Estate & Trust Administration For Dummies, 2nd Edition
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After you put the sum of lines 1a through 1c on Schedule G, line d, you’re ready to see whether you can reduce your tax with tax credits. Tax credits are dollar-for-dollar amounts that you subtract from your tax liability; they’re better than deductions. Estates and trusts aren’t eligible for most tax credits that individuals can take, and no credit on Form 1041 can reduce the tax liability below zero.

However, on lines 2a through 2d of Schedule G, you have the opportunity to reduce the trust or estate’s tax liability with the following credits:

  • Foreign tax credit:You’re entitled to take a credit for taxes you’ve paid to a foreign country with whom the United States has a tax treaty (a few exceptions such as Iraq, Iran, and North Korea). If the amount of foreign taxes paid is $300 or less, you can just fill in the amount actually paid on line 2a.

    However, if the amount is greater than $300, you have to become acquainted with Form 1116, Foreign Tax Credit. The IRS knows this form is evil, and estimates it should take you about seven hours to complete. If you made income distributions to beneficiaries during the year, you should allocate the applicable portion of the foreign tax credit to the beneficiary as his or her percentage share of the total.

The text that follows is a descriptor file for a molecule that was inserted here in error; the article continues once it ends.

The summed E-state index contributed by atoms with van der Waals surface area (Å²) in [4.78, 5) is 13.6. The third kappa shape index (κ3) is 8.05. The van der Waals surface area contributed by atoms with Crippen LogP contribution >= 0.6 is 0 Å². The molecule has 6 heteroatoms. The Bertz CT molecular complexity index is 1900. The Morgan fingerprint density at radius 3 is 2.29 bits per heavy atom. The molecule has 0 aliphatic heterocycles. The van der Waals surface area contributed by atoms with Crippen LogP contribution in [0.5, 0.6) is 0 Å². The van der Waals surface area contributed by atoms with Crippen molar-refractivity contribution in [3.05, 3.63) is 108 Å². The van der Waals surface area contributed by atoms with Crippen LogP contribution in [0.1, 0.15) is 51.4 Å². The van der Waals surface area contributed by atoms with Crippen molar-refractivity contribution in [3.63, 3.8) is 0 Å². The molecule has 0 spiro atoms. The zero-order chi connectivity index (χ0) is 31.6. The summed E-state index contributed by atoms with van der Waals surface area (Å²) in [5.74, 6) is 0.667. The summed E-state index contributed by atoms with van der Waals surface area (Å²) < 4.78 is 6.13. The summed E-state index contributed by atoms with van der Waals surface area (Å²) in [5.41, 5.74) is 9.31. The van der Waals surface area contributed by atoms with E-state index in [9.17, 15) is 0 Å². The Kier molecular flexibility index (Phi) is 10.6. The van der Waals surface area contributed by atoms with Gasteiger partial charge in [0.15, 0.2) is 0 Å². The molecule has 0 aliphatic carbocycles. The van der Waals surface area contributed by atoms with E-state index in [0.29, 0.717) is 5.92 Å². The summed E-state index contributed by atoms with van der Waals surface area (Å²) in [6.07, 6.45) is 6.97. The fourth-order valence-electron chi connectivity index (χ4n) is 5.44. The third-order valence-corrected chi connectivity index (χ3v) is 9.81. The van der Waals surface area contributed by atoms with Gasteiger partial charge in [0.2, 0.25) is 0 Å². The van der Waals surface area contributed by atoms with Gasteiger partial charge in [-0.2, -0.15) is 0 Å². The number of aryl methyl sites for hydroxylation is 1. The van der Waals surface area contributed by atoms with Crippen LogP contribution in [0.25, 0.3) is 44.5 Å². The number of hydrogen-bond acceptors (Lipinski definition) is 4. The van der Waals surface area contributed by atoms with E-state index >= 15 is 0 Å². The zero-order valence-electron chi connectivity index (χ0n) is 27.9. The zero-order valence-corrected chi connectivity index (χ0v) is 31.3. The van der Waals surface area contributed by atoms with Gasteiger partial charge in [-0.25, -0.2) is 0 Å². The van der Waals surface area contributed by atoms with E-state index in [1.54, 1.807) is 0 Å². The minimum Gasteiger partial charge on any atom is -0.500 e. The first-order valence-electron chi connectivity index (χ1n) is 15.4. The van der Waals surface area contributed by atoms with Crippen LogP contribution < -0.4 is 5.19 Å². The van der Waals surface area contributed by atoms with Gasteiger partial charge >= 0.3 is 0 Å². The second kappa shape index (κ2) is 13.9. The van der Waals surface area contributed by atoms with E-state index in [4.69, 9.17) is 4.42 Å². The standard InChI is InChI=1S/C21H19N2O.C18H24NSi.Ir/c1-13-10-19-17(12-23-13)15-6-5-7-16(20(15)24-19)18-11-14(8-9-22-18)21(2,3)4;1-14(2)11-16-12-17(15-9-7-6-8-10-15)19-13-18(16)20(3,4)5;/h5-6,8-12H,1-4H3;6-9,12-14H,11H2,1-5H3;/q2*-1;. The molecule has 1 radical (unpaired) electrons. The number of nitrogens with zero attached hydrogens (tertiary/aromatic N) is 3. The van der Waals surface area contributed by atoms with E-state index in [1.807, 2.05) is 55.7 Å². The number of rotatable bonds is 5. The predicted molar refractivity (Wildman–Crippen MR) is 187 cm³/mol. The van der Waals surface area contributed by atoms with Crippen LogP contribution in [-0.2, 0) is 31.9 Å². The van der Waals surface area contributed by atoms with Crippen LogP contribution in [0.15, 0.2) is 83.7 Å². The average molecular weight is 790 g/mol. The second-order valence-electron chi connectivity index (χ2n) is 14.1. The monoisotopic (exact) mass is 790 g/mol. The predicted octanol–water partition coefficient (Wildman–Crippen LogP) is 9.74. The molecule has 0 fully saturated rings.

Form 1116 has been known to bring even the most brilliant accountants to their knees. If you need to attach one of these forms to your return, especially if you have large amounts of qualified dividends or long-term capital gains, you may want to consult a professional here.

  • General business credits: Enter the total of all the general business credits the trust or estate is entitled to on Form 3800, General Business Credit, on line 2c of Schedule G. If you made income distributions during the year, be careful not to include any credits on Form 1041 that are allocable to the income beneficiary.

  • Credit for prior year minimum tax: If the trust or estate paid AMT in a prior year, it may be eligible to reclaim some part of that tax on Schedule G, line 2d. Complete Form 8801, Credit for Prior Year Minimum Tax – Individuals, Estates and Trusts to see whether this return qualifies.

  • Credit to holders of tax credit bonds: Certain types of loans for items such as clean, renewable energy; Midwestern tax credits; forestry conservation bonds; energy conservation bonds; school construction bonds; and the always-popular Build America Bond allow the taxpayer to take a credit instead of receiving all, or a portion, of the interest that would be earned on that loan.

    Not all bonds qualify, but your broker will know and should label these securities as such. You should receive Form 1099-BTC, Bond Tax Credit, reporting these credits to you. Complete Form 8912, Credit to Holders of Tax Credit Bonds, and enter the amount on line 12 on Form 1041, Schedule G, line 2d.

About This Article

This article is from the book:

About the book authors:

Margaret Atkins Munro, EA, has more than 30 years of experience in trusts, estates, family tax, and small businesses. She lectures for the IRS annually at its volunteer tax preparer programs. Kathryn A. Murphy is an attorney with more than 20 years of experience administering estates and trusts and preparing estate and gift tax returns.

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